Don’t Deny Your Age—Celebrate It!

It’s time to confront those who think age is all about decline

Drawing upon her decades of experience working with—and learning from—older adults, SCF Advisory Council member Susan Hoskins, LCSW, who is executive director of the Princeton (NJ) Senior Resource Center, shares her views on aging. Embrace your inner elder, she advises. This article originally appeared in the July 15, 2010, issue of U.S.1 and is reprinted with the permission of the author, who holds its rights.

Recently someone asked me if I would participate in a talk called “Don’t Let an Old Person Move into Your Body.” I thought about it for several days, and then I declined.

It certainly was very nice to be asked. However, I just couldn’t get past the feeling that there was an implied insult to older adults that I didn’t want to participate in. What if I said, “Don’t let a girl move into your body?” Or a college professor? Or a Latina? All of these would be considered offensive, so why is it OK to say this about old?

Our culture is extremely anti-aging. Whole industries thrive on removing wrinkles and folds. Elderhostel changed its name to Exploritas to get “elder” out of the image. Some people won’t come to senior center programs because that venue conjures images of old people sitting around waiting for lunch. Boomers are especially prone to age-denial. Most have no plans to retire at all and 25 million have saved less than $1,000. They do everything they can to avoid anything related to aging.

I understand that the central theme of this motivational speaker’s presentation is that much depends on our attitude about aging. I agree that we can choose not to “think old,” to keep active and engaged, to find purpose and passion throughout our lives. This is one of the things I love about working with older people who are actively learning, doing and giving to their families and their communities. What wonderful role models for us all!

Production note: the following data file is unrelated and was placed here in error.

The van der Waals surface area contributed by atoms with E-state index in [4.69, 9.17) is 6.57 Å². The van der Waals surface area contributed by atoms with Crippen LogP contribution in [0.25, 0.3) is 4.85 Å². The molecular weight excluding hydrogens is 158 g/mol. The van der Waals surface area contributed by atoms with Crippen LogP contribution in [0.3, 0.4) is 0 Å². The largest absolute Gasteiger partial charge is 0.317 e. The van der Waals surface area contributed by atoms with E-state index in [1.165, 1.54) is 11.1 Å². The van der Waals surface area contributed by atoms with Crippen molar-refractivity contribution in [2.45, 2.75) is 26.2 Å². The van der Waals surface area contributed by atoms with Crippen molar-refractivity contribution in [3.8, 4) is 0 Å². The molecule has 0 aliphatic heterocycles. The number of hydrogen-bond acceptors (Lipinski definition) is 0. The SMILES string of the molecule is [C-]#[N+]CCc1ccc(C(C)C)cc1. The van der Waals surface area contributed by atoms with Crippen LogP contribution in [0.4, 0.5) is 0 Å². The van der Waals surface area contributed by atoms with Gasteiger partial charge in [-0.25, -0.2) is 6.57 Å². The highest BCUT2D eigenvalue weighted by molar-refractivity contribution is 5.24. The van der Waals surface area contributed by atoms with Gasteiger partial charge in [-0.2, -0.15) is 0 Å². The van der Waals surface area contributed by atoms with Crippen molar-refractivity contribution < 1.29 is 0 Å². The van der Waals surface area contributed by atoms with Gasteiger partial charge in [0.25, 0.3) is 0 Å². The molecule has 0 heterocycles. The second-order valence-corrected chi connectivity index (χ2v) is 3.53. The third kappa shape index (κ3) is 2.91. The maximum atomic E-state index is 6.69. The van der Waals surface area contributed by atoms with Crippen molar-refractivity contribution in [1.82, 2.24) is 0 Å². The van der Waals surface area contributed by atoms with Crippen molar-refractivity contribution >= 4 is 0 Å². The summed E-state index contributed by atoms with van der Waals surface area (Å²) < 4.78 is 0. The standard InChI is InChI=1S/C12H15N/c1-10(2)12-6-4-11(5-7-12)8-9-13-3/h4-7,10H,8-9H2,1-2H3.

How do we change our culture to one that honors and reveres old age?

But I do not agree that “getting old is a myth.” The reality is that physically we are aging. I think those who are most successful at aging find ways to adapt to this reality. You take gentle yoga and senior aerobics rather than a high-paced class at a fitness center. You volunteer 10 hours a week instead of working 50 hours. And yes, some of you still are running marathons.

I have met many people who feel that you deserve some respect for your age and wisdom. My question is: how do we change our culture to one that honors and reveres old age? In New Age lingo, how can we “embrace and nurture our inner elder?”

Interestingly, the New York Times ran two articles recently that relate to this issue. In “Old Age From Youth’s Narrow Prism” (March 1, 2010), writer Marc Agronin, MD, points out that we often view old age through the eyes of youth, and that by so doing, we imagine only pain and loss, failing to see the joys of new pursuits and the wisdom and meaning that age can bring. In “Happiness May Come With Age” (May 31, 2010), Nicholas Bakalar reports that a 2008 Gallup poll found that people get happier as they get older.

I want to be in the forefront of a movement that honors, respects, reveres and even envies old people. In the same way that 40 years ago we changed the perception that women could not do many jobs traditionally held by men, we must confront those who think that age is all about loss and diminishment. We must confront people who use ageist language and concepts. We must be mindful of the ways that we unwittingly buy into these perceptions and perpetuate them. We must get involved in intergenerational groups so that youth get to know who you really are, and can benefit from your wisdom and experience. Embrace your inner elder with pride!

Susan Hoskins is the Executive Director of Princeton’s popular Senior Resource Center. Not just an administrator, she also counsels caregivers and people who are planning their retirement and encore careers. Susan hosts a local TV show and writes a monthly column for the center’s web site.

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